2. Remove from the pan and wrap the nori around the mochi. Mix the tamari, water and ginger in a small dipping bowl. Dip the mochi in the dip sauce and eat while hot. 


Tuesday, April 20, 2010

Spring Salad: Quinoa Tabouli



Spring time brings out my love for grain salads and what better than to tweek the traditional tabouli recipe and exchange cous cous with quinoa. I also added some cilantro along with the parsley and a few other spring vegetables I had in the fridge. Hope you enjoy!

QUINOA TABOULI           

3 cups cooked quinoa
1 cucumber, peeled, seeded, diced
3 green onion, sliced thin on diagonal
¼ cup cilantro. minced
½ cup parsley, minced
4 asparagus, grilled, chopped (optional)
¼ cup diced fennel bulb (optional)

Dressing
¼ cup fresh lime juice
¼ cup extra virgin olive oil
2 teaspoons Ume Plum vinegar
pinch of stevia powder

Combine the quinoa, cucumber, onion, cilantro, parsley, asparagus, and fennel in a medium bowl. Whisk together the dressing ingredients and pour over the quinoa mixture stirring to combine. Let sit about 10 minutes before serving.

Great in a wrap with hummus or topping fresh greens for the perfect salad.





Friday, March 26, 2010

Spring Awakening


It was a beautiful spring morning, the chill of winter had gone leaving a lingering taste of rain soon to follow. Maya and Seamus took a look out the window and let me know it was time for our morning walk. So down the stairs we went and out the door after much conversation, on my part, as to which jacket to wear and, "Hey, you two, let me get my shoes on before you leave without me." 


Which is pretty much how it happens until I can get their leash on and then off we go along the river and onto the country trail. The crocus and daffodils have popped up through the earth even knowing there might be another blast of snow before spring makes herself comfortable. I capture a moment here and there amazed at how it happens with such perfection year after year whether anyone notices or not.


As we arrived to the lake this morning I was taken aback by the change in little over a weeks time. Not so long ago ice covered half the lake. The ducks and swans followed the melting snow in search of new algae revealed more and more with each rise in temperature.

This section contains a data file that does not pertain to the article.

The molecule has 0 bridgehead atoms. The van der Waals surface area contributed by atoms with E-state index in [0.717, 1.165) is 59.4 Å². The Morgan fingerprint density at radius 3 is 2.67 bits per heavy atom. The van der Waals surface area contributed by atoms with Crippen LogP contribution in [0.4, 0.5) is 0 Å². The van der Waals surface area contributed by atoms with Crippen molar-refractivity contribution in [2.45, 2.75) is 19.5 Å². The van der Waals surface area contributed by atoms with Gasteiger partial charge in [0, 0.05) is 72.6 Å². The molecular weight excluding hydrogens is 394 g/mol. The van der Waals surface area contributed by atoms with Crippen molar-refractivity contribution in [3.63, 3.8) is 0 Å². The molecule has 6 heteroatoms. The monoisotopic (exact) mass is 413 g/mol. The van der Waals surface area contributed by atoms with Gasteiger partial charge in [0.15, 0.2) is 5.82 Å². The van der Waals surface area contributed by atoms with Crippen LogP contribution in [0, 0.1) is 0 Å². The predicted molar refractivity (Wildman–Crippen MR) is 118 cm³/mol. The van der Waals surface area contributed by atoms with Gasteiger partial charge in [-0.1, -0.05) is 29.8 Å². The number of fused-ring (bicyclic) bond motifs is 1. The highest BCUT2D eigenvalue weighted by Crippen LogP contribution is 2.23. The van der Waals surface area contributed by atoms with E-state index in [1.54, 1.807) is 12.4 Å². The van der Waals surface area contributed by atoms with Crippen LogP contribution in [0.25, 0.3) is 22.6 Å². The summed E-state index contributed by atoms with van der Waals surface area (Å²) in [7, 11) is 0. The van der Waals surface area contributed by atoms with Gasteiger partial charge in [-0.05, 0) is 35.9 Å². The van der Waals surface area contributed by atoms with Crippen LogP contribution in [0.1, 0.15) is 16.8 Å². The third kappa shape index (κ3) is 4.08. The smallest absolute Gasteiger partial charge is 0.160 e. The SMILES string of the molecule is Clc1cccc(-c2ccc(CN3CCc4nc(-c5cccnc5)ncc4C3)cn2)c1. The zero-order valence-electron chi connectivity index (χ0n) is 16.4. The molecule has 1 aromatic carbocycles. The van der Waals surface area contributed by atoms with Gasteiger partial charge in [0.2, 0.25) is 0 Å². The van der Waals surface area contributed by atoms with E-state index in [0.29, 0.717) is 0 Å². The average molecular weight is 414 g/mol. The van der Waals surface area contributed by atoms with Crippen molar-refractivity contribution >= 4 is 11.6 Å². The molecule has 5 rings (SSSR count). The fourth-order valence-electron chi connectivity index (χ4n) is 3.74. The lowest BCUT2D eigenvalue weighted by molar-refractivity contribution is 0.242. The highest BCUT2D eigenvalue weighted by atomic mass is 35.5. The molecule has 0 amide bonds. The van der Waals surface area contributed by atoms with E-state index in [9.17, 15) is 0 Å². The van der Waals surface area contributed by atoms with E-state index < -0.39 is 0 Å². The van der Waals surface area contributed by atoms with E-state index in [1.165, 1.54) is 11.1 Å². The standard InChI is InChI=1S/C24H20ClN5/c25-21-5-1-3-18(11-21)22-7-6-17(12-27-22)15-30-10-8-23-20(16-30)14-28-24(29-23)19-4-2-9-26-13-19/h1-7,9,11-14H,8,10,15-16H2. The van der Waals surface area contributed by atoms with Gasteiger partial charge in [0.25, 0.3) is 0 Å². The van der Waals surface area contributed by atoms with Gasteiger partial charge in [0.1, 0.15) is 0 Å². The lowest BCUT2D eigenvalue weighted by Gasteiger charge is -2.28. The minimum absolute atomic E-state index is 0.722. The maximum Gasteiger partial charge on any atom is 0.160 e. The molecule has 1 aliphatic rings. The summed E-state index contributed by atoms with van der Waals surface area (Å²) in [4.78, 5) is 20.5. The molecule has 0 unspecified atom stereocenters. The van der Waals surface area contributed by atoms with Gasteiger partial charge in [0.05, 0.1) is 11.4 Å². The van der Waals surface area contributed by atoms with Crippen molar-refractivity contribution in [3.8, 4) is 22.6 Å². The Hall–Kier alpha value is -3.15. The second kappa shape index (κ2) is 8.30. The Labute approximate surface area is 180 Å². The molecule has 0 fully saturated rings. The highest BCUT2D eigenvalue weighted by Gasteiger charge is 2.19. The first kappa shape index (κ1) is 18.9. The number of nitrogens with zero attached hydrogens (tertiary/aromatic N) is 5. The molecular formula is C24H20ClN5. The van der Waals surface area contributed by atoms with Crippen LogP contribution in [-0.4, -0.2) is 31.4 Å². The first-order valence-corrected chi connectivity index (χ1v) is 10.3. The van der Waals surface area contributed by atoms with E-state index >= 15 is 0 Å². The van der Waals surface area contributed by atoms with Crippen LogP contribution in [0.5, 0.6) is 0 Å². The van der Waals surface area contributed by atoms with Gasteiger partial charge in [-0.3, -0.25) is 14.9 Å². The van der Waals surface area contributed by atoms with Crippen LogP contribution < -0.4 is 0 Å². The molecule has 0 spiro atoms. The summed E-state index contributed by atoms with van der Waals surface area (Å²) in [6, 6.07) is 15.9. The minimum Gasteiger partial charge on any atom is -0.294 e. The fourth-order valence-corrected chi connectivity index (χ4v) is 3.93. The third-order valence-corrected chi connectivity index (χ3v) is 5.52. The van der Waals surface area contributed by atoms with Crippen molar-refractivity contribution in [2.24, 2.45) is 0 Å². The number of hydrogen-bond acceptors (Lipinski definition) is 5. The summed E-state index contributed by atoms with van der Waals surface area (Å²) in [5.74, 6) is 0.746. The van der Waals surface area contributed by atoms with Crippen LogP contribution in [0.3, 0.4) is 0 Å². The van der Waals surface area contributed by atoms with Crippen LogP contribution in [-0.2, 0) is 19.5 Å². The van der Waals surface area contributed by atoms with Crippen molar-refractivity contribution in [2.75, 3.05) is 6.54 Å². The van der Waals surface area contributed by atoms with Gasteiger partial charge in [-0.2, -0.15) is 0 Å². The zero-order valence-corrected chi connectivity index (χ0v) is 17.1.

But today all the ice was gone and the sun hit the water like diamonds scattered across the surface. Graceful as, well, swans, they paid no notice to two wee pups and myself snapping a quick picture.


Which brings me to why I started this blog in the first place, and thank you for your patience. Upon arriving home I didn't want to eat too heavy before teaching yoga class, which did not stop Maya and Seamus from devouring their butternut and sardine breakfast. Instead I put together a smoothie with a few ingredients I don't normally use for this purpose and never in the morning. However it tasted great, settled well in my stomach and supported me through a long vinyasa flow class. Here I share the recipe with you to try.


Banana Pineapple Smoothie
Serves 1-2
16 ounces water
1/2 ripe banana
1 tablespoon flax meal
1 teaspoon psyllium powder
1 scoop protein powder (optional)
2 scoops Coconut Bliss, Coconut Pineapple non-dairy frozen dessert
Stevia or agave syrup to sweeten further

Combine ingredients in a blender and puree until smooth.
It makes a great milkshake without all the additions and for that you might use a soy/rice milk blend, banana, Coconut Bliss and any extra sweetener. A perfect way to introduce spring back into your life, not bad for those lazy, hazy days of summer either.

Saturday, March 6, 2010

Home Inspired Meals



After a brisk morning walk watching the sun come up, my two pups and I were ready for a hearty breakfast upon arriving home. For Seamus, a wee, shorn Shih Tzu, and Maya a feisty, huntress Cairn terrier, I had made a special blend of canned pumpkin, red salmon, flax meal and garlic-yeast powder. To this I added some cooked spinach, which I had made for myself, plus a 1/8 cup of high end commercial dried dog food.

As they devoured their small bowls of food I added some leftover Basmati rice to the spinach, which absorbed the extra water while cooking. I then turned off the heat and mixed in a small teaspoon of Dandelion Leek miso (mmm, so good) and a couple of tablespoons of spicy Korean Kimchi. I topped the mixture with some toasted sesame seeds and a dollop of my favorite hummus and in 8 minutes I had a delicious breakfast. For me a meal like this will take me through the morning and into early afternoon satisfied and energized until time for lunch. Speaking of which....